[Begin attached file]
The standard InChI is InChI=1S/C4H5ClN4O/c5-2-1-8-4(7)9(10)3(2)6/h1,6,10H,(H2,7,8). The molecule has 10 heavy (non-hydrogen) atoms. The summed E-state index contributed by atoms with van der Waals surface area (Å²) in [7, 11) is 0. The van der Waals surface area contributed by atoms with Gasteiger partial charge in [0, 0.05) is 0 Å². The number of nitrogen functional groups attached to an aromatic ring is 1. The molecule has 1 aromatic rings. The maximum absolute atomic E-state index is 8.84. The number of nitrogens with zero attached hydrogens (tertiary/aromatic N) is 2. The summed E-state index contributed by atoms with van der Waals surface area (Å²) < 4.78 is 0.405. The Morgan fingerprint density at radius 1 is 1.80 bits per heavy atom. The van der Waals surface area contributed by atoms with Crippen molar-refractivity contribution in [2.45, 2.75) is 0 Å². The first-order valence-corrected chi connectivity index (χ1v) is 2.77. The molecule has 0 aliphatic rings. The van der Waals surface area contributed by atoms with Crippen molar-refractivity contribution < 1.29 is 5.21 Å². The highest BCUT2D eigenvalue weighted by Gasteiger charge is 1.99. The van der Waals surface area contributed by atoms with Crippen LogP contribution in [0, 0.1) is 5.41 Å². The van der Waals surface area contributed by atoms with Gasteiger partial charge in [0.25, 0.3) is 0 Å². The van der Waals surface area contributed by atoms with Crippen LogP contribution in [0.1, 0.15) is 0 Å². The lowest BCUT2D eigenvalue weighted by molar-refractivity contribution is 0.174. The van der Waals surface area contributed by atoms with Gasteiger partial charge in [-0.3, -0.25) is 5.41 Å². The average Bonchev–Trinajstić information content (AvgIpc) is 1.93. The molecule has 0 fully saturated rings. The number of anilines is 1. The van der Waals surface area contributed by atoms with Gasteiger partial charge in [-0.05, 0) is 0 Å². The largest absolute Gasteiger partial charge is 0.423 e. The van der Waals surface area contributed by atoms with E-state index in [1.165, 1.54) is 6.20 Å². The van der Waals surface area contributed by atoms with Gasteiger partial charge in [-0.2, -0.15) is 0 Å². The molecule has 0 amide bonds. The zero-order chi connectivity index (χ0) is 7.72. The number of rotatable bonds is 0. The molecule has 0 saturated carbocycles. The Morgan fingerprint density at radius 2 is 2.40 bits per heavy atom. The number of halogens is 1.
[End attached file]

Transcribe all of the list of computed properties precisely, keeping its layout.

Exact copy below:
The standard InChI is InChI=1S/C4H5ClN4O/c5-2-1-8-4(7)9(10)3(2)6/h1,6,10H,(H2,7,8). The molecule has 10 heavy (non-hydrogen) atoms. The summed E-state index contributed by atoms with van der Waals surface area (Å²) in [7, 11) is 0. The van der Waals surface area contributed by atoms with Gasteiger partial charge in [0, 0.05) is 0 Å². The number of nitrogen functional groups attached to an aromatic ring is 1. The molecule has 1 aromatic rings. The maximum absolute atomic E-state index is 8.84. The number of nitrogens with zero attached hydrogens (tertiary/aromatic N) is 2. The summed E-state index contributed by atoms with van der Waals surface area (Å²) < 4.78 is 0.405. The Morgan fingerprint density at radius 1 is 1.80 bits per heavy atom. The van der Waals surface area contributed by atoms with Crippen molar-refractivity contribution in [2.45, 2.75) is 0 Å². The first-order valence-corrected chi connectivity index (χ1v) is 2.77. The molecule has 0 aliphatic rings. The van der Waals surface area contributed by atoms with Crippen molar-refractivity contribution < 1.29 is 5.21 Å². The highest BCUT2D eigenvalue weighted by Gasteiger charge is 1.99. The van der Waals surface area contributed by atoms with Crippen LogP contribution in [0, 0.1) is 5.41 Å². The van der Waals surface area contributed by atoms with Gasteiger partial charge in [0.25, 0.3) is 0 Å². The van der Waals surface area contributed by atoms with Crippen LogP contribution in [0.1, 0.15) is 0 Å². The lowest BCUT2D eigenvalue weighted by molar-refractivity contribution is 0.174. The van der Waals surface area contributed by atoms with Gasteiger partial charge in [-0.3, -0.25) is 5.41 Å². The average Bonchev–Trinajstić information content (AvgIpc) is 1.93. The molecule has 0 fully saturated rings. The number of anilines is 1. The van der Waals surface area contributed by atoms with Gasteiger partial charge in [-0.05, 0) is 0 Å². The largest absolute Gasteiger partial charge is 0.423 e. The van der Waals surface area contributed by atoms with E-state index in [1.165, 1.54) is 6.20 Å². The van der Waals surface area contributed by atoms with Gasteiger partial charge in [-0.2, -0.15) is 0 Å². The molecule has 0 amide bonds. The zero-order chi connectivity index (χ0) is 7.72. The number of rotatable bonds is 0. The molecule has 0 saturated carbocycles. The Morgan fingerprint density at radius 2 is 2.40 bits per heavy atom. The number of halogens is 1.